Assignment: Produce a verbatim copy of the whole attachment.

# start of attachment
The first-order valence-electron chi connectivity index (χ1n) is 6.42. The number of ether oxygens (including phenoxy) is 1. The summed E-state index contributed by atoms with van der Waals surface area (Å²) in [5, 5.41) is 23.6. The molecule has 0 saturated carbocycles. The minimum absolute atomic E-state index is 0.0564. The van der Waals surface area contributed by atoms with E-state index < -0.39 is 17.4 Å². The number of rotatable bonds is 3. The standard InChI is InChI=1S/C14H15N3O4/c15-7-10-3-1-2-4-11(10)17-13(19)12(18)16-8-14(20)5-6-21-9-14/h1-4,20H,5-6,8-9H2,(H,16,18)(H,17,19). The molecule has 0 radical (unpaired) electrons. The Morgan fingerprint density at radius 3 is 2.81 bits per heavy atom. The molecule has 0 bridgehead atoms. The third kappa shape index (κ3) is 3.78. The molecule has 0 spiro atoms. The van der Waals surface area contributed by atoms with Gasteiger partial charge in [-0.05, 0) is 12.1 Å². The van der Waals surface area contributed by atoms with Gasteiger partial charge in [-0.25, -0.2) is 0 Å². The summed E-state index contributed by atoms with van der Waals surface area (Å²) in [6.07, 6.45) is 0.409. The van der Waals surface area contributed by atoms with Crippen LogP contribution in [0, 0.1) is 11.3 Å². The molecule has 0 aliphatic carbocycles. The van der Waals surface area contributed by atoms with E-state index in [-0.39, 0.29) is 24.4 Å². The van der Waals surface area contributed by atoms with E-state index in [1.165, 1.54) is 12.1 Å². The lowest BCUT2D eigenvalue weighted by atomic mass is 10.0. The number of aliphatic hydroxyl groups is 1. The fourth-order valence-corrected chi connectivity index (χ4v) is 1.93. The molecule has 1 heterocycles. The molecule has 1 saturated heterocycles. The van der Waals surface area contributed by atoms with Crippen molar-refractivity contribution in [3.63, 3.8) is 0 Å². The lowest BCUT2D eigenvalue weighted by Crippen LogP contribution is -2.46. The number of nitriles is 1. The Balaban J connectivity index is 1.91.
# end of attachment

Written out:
The first-order valence-electron chi connectivity index (χ1n) is 6.42. The number of ether oxygens (including phenoxy) is 1. The summed E-state index contributed by atoms with van der Waals surface area (Å²) in [5, 5.41) is 23.6. The molecule has 0 saturated carbocycles. The minimum absolute atomic E-state index is 0.0564. The van der Waals surface area contributed by atoms with E-state index < -0.39 is 17.4 Å². The number of rotatable bonds is 3. The standard InChI is InChI=1S/C14H15N3O4/c15-7-10-3-1-2-4-11(10)17-13(19)12(18)16-8-14(20)5-6-21-9-14/h1-4,20H,5-6,8-9H2,(H,16,18)(H,17,19). The molecule has 0 radical (unpaired) electrons. The Morgan fingerprint density at radius 3 is 2.81 bits per heavy atom. The molecule has 0 bridgehead atoms. The third kappa shape index (κ3) is 3.78. The molecule has 0 spiro atoms. The van der Waals surface area contributed by atoms with Gasteiger partial charge in [-0.05, 0) is 12.1 Å². The van der Waals surface area contributed by atoms with Gasteiger partial charge in [-0.25, -0.2) is 0 Å². The summed E-state index contributed by atoms with van der Waals surface area (Å²) in [6.07, 6.45) is 0.409. The van der Waals surface area contributed by atoms with Crippen LogP contribution in [0, 0.1) is 11.3 Å². The molecule has 0 aliphatic carbocycles. The van der Waals surface area contributed by atoms with E-state index in [-0.39, 0.29) is 24.4 Å². The van der Waals surface area contributed by atoms with E-state index in [1.165, 1.54) is 12.1 Å². The lowest BCUT2D eigenvalue weighted by atomic mass is 10.0. The number of aliphatic hydroxyl groups is 1. The fourth-order valence-corrected chi connectivity index (χ4v) is 1.93. The molecule has 1 heterocycles. The molecule has 1 saturated heterocycles. The van der Waals surface area contributed by atoms with Crippen molar-refractivity contribution in [3.63, 3.8) is 0 Å². The lowest BCUT2D eigenvalue weighted by Crippen LogP contribution is -2.46. The number of nitriles is 1. The Balaban J connectivity index is 1.91.